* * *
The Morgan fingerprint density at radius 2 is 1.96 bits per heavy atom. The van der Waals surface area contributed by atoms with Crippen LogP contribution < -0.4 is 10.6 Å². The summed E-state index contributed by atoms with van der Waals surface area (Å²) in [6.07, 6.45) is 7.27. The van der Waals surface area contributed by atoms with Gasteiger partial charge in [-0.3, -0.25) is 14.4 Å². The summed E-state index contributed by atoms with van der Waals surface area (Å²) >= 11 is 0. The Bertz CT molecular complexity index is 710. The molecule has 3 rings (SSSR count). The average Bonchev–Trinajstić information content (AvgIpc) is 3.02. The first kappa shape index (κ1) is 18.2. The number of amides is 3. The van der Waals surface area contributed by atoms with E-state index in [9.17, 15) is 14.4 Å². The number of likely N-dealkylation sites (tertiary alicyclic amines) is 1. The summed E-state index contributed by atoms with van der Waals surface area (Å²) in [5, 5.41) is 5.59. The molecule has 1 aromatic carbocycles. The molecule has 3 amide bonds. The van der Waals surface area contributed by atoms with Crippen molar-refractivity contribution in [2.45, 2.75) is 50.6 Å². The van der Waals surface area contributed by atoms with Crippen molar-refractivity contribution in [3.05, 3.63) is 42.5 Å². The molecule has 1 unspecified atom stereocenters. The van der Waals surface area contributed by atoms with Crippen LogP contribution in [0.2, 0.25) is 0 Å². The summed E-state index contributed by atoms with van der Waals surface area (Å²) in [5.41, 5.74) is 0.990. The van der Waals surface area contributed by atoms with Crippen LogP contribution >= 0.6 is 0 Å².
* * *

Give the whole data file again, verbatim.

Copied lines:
The Morgan fingerprint density at radius 2 is 1.96 bits per heavy atom. The van der Waals surface area contributed by atoms with Crippen LogP contribution < -0.4 is 10.6 Å². The summed E-state index contributed by atoms with van der Waals surface area (Å²) in [6.07, 6.45) is 7.27. The van der Waals surface area contributed by atoms with Gasteiger partial charge in [-0.3, -0.25) is 14.4 Å². The summed E-state index contributed by atoms with van der Waals surface area (Å²) >= 11 is 0. The Bertz CT molecular complexity index is 710. The molecule has 3 rings (SSSR count). The average Bonchev–Trinajstić information content (AvgIpc) is 3.02. The first kappa shape index (κ1) is 18.2. The number of amides is 3. The van der Waals surface area contributed by atoms with E-state index in [9.17, 15) is 14.4 Å². The number of likely N-dealkylation sites (tertiary alicyclic amines) is 1. The summed E-state index contributed by atoms with van der Waals surface area (Å²) in [5, 5.41) is 5.59. The molecule has 1 aromatic carbocycles. The molecule has 3 amide bonds. The van der Waals surface area contributed by atoms with Crippen molar-refractivity contribution in [2.45, 2.75) is 50.6 Å². The van der Waals surface area contributed by atoms with Crippen molar-refractivity contribution in [3.05, 3.63) is 42.5 Å². The molecule has 1 unspecified atom stereocenters. The van der Waals surface area contributed by atoms with Crippen LogP contribution in [0.2, 0.25) is 0 Å². The summed E-state index contributed by atoms with van der Waals surface area (Å²) in [5.41, 5.74) is 0.990. The van der Waals surface area contributed by atoms with Crippen LogP contribution >= 0.6 is 0 Å².